L’Emploi du temps (1956) is a quintessential nouveau roman for it is about a novel within a novel. In Critical Essays on Michel Butor’s L’Emploi du temps, Sudarsan Rangarajan examines the different aspects of the novel from a postmodern perspective. Engaging contemporary theorists – Sartre, Foucault, de Man, and Prince among others – the essays encompass diverse areas: narratology, rhetoric, genre studies, existentialism, and postcolonialism. From the analysis of the beginnings and the function of narratees to the study of rhetoric, the journalistic discourse, the hybridization of the detective and the Gothic genres, the figure of the flâneur, and postcolonialist concepts (the elite and the subaltern), the essays provide new insights into one of the greatest twentieth-century novels.
7 The Flâneur and the Ontic City 129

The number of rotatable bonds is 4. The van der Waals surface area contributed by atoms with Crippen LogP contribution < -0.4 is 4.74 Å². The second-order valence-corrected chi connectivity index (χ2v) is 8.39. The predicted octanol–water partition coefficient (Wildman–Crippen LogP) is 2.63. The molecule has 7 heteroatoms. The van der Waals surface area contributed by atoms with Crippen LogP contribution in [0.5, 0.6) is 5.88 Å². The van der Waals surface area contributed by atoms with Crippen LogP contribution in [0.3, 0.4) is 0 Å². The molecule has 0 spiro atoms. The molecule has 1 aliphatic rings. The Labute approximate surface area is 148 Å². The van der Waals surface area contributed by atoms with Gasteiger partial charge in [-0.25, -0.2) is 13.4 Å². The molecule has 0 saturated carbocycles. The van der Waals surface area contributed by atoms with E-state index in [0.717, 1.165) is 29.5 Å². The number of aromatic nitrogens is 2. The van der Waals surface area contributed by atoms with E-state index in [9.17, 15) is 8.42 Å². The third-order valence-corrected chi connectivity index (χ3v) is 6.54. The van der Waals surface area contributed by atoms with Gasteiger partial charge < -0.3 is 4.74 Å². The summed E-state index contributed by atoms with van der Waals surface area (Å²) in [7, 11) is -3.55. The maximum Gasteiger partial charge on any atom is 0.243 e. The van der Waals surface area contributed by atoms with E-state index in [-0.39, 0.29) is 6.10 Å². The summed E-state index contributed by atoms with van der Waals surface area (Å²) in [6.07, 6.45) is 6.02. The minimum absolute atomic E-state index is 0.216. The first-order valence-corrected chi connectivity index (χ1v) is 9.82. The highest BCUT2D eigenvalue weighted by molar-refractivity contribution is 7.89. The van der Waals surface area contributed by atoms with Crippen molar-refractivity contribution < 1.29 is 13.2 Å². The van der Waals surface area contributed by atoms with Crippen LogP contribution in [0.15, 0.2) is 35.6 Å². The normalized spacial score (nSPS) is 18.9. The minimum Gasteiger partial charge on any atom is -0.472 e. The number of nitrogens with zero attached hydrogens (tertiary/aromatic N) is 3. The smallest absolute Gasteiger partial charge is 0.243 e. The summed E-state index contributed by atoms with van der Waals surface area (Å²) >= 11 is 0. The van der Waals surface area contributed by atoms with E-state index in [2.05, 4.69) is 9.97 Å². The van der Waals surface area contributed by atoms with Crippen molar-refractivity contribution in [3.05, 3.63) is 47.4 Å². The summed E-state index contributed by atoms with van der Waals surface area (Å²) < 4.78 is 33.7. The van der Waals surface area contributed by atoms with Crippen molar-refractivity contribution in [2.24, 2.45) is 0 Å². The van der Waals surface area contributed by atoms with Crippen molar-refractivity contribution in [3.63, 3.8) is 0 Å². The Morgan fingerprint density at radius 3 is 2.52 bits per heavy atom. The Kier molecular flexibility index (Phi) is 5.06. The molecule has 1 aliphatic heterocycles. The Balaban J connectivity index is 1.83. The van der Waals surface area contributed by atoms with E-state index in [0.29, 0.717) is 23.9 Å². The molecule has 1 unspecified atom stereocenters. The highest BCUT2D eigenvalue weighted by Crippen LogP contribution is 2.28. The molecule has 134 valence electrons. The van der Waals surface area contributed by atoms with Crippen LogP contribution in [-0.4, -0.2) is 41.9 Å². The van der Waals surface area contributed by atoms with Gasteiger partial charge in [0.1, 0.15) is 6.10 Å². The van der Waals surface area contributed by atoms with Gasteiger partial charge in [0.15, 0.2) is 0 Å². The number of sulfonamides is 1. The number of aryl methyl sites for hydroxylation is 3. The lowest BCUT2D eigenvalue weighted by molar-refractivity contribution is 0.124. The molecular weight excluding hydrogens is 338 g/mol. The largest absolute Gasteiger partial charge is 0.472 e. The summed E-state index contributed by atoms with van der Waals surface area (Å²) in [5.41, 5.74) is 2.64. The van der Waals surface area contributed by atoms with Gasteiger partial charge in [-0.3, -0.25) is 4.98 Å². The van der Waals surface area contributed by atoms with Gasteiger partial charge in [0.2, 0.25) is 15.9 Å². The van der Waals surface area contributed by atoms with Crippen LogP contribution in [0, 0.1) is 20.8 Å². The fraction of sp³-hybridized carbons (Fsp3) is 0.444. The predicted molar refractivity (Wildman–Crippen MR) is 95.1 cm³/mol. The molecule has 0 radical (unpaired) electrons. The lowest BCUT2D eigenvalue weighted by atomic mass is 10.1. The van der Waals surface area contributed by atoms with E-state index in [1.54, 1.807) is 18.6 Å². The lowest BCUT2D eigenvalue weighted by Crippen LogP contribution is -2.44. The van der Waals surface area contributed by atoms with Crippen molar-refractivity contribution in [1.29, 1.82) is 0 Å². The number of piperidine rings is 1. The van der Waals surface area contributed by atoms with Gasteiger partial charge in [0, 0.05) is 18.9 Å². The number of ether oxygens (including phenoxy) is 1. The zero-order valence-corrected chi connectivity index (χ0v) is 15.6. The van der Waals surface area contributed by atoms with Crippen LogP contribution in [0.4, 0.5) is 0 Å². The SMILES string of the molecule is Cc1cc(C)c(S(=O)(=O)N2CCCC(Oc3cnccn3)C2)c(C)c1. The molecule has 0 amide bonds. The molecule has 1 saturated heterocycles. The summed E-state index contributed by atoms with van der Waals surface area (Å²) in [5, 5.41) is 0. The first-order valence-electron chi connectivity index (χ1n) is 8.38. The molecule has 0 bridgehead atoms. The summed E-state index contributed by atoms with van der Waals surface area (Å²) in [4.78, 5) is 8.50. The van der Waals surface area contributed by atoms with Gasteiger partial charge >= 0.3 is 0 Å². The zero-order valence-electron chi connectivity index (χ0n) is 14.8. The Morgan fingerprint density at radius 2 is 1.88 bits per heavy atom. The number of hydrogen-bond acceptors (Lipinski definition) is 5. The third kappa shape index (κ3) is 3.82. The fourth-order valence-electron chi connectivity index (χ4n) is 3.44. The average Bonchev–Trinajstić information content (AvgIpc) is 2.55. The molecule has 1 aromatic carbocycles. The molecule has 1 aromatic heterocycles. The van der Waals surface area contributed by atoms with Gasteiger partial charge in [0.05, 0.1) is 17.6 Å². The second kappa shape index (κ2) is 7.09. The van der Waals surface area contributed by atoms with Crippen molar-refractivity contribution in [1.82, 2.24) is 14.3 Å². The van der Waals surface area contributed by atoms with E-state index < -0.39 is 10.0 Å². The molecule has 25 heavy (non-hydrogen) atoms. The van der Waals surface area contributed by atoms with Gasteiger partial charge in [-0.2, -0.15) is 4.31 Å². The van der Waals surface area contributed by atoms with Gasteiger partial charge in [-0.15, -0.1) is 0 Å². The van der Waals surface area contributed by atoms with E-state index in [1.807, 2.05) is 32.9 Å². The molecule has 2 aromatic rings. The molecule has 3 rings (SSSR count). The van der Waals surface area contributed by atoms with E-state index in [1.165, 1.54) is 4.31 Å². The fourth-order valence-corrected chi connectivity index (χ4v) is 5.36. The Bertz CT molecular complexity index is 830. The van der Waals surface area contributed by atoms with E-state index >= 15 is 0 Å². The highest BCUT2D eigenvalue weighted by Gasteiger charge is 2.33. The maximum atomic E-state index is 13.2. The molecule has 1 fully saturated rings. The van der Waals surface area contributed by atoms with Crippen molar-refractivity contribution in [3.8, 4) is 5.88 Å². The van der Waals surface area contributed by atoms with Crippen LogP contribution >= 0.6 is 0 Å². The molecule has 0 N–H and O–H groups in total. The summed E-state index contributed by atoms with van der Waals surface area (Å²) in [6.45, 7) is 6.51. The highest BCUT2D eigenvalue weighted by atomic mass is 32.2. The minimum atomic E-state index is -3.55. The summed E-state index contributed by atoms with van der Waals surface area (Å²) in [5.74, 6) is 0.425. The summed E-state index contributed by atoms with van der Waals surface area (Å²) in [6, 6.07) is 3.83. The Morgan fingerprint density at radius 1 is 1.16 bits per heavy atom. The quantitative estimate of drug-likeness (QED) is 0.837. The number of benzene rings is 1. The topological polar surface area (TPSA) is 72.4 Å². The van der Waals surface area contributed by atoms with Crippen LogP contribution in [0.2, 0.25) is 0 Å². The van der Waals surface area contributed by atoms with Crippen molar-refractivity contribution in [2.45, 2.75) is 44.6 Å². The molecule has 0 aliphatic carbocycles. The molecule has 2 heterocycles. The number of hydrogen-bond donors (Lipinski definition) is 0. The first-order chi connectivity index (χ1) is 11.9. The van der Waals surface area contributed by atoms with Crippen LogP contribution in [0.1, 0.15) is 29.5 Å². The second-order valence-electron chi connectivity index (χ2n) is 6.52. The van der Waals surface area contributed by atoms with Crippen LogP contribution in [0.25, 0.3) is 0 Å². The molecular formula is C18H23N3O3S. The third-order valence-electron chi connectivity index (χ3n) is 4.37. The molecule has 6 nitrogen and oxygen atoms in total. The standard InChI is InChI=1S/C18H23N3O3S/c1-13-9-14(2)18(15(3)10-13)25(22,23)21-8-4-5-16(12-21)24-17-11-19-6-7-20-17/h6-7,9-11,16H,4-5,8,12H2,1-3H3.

7 The Flâneur and the Ontic City he redemptive power of writing in Jacques Revel‘s battle for survival against the hostile city of Bleston is indisputable. Yet, reading the city-text plays an equally, if not more, important role in the novel. According to Philippe Sellier, Revel survives ―par un effort obstiné de pénétration, de lucidité, de déchiffrement qui rappelle à la fois la libération de l‘écrivain par l‘écriture et la cure psychanalytique. (121). Patrick Sultan observes that Revel ―incarne une profonde dimension: celle de l‘homme en proie à la déshumanisation humaine, de la personne en lutte contre ‗impersonnalisation‘ de la ville‖ (56), and concludes that Revel survives by reading the city and writing about it (58). While concurring with these observations, this essay investigates the neglected role of the protagonist as flâneur, and flânerie as the principal mode of reading the city in L’Emploi du temps. Like a flâneur, Revel attempts to ―recenser [la ville de Bleston] et la voir entière‖ (105), and provide a ―description exploratrice‖ (264) of the city. Bleston, like any metropolis, would be a dormant monster, a being without consciousness, but for the flâneur‘s intense scrutiny. Transforming the city into a self-conscious being is the sine qua non for vanquishing it. Bleston acquires a face and a voice, that is, emerges as an ontic entity as a result of Revel‘s flânerie. Furthermore, subsumed in flânerie are his scriptural activity...
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